Catch up on some of the top art news headlines in the southwest region over the last month, including acquisitions, people on the move, grants, and more.
The Dallas Art Fair officially canceled its 2020 edition a result of pandemic-related restrictions.
The fair organizers set off a wave of concerns when it said it would not issue exhibiting galleries refunds for already-paid booth fees. Instead, the fair would offer credits to exhibitors at future fairs. Thirty-four galleries who were going to show at the 2020 fair have sent a letter to its organizers demanding that the fair distribute refunds.
Gerald Peters Contemporary announced exclusive worldwide representation of Santa Fe artist Tom Joyce.
The announcement was occasioned by the completion of Joyce’s commission Berg XX. The 101,400-pound sculpture joins the prestigious collection of patron and Cleveland Art Museum trustee Scott Mueller.
Joyce is one of the most accomplished American sculptors working today. In the nearly two decades since his MacArthur Fellowship, Joyce has created largescale works engaged with process and materiality, underpinned by an abiding interest in the physical properties of his chosen medium: iron. Joyce’s work, at once subtle and bold, ancient and modern, pays homage to the rich heritage of blacksmithing even while extending that legacy.
Read a Studio Visit interview with Tom Joyce, published by Southwest Contemporary August 2017, here.
The Jordan Schnitzer Family Foundation announced the acquisition of a major print archive by Judy Chicago.
One of the most extraordinary aspects of the Jordan Schnitzer Family Foundation’s acquisition of the Judy Chicago print archive is the Foundation’s generous museum exhibition and lending program. The Foundation will photograph, document, frame, and conserve the archive, and make it available to scholars, curators, and audiences worldwide, without charging exhibition fees.
Grants and Awards
The National Hispanic Cultural Center in Albuquerque received a $100,000 grant from the W.K. Kellogg Foundation to bolster programming on racial disparities.
The grant will bolster a variety of narrative-change projects aimed at facilitating dialogue and cross-cultural education as well as examining the role of institutions themselves in the work of social change during the pandemic.
Mira, Mira On the Wall: Reflecting on 20 Years of Exhibitions, tentatively scheduled to open as a virtual exhibit in October 2020 when the NHCC celebrates its 20th anniversary, will be the first exhibit at NHCC funded by this grant. The exhibit is an institutional retrospective recounting the significant exhibitions that have been presented during the past two decades. It is an opportunity to review the work the museum has been a part of, to lift up important voices and stories again, and to examine what this work might look like in the future.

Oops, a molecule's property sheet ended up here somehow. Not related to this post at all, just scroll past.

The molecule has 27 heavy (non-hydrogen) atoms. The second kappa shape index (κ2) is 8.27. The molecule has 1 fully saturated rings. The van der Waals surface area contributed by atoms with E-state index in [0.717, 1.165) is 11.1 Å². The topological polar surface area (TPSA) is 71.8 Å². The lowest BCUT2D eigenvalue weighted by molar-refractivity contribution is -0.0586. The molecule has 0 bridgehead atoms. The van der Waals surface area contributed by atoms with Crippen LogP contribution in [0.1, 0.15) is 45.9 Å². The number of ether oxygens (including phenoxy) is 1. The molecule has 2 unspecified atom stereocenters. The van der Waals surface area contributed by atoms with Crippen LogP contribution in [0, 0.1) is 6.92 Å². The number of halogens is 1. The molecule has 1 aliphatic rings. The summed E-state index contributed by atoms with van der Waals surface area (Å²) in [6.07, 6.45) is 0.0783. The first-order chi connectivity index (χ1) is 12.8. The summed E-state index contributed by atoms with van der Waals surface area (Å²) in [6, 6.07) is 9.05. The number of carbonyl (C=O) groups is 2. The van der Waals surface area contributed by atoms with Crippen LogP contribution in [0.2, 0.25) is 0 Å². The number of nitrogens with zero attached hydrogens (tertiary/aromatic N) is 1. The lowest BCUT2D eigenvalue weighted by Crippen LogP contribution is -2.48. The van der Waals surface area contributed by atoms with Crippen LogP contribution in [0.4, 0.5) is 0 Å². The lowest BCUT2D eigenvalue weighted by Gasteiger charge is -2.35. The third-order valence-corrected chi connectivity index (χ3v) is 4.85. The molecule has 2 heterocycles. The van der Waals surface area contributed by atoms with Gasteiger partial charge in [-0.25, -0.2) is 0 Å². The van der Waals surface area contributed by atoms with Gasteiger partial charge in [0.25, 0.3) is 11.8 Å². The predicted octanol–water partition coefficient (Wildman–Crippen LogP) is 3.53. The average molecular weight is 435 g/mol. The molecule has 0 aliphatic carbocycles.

The Wheelwright museum was awarded an Institute of Museums and Library Services Inspire! Grant
The Wheelwright was awarded over $36,000 to improve protection, maintain sustainable preservation, and access to its collection of jewelry, metalwork, carvings, basketry, folk art, and textiles of Navajo, Rio Grande Pueblos, and other Native peoples of New Mexico.
Inspire! Grants for Small Museums is a special initiative designed to reduce the application burden on small museums and help them address priorities identified in their strategic plan.
Leadership Changes and Appointments
Santa Fe Art Auction has named Joshua Rose as its new Senior Vice President.
Rose will assist the 30-year old auction house in Western Art and Fine Art as well as helping with the development of new departments, including Native American Art and Photography. Rose spent the last fifteen years with International Artist Publishing where he served as the editor for American Art Collector, Western Art Collector, American Fine Art, and Native American Art magazines.
IAIA Academic Dean and noted artist, educator, and activist, Charlene Teters (Spokane), has announced her retirement, effective September 30, 2020.
Teters has been at IAIA since 1992 in various roles, most recently as Academic Dean since 2015.
As an artist, Teters has a history of producing politically-impactful installations. During the 1999 SITE Santa Fe biennial Looking for a Place (curated by Rosa Martinez), US artists from around the country were invited to participate with works focusing on place. Teters had observed that obelisk at the Santa Fe Plaza, which was partially inscribed with the term “savage Indians,” had been “modified” when someone chiseled away the word “savage.” Teters created her own obelisk which only contained the word “savage,” and placed it near the Plaza. She maintains that it was not created to be confrontational—merely to spur discussion on the topic, which we are currently revisiting vividly in our present moment.
Teters plans to return to her home reservation in Washington State to “create a place to make art in my homeland so I can become a part of the revitalization of my Spokane language and river culture.”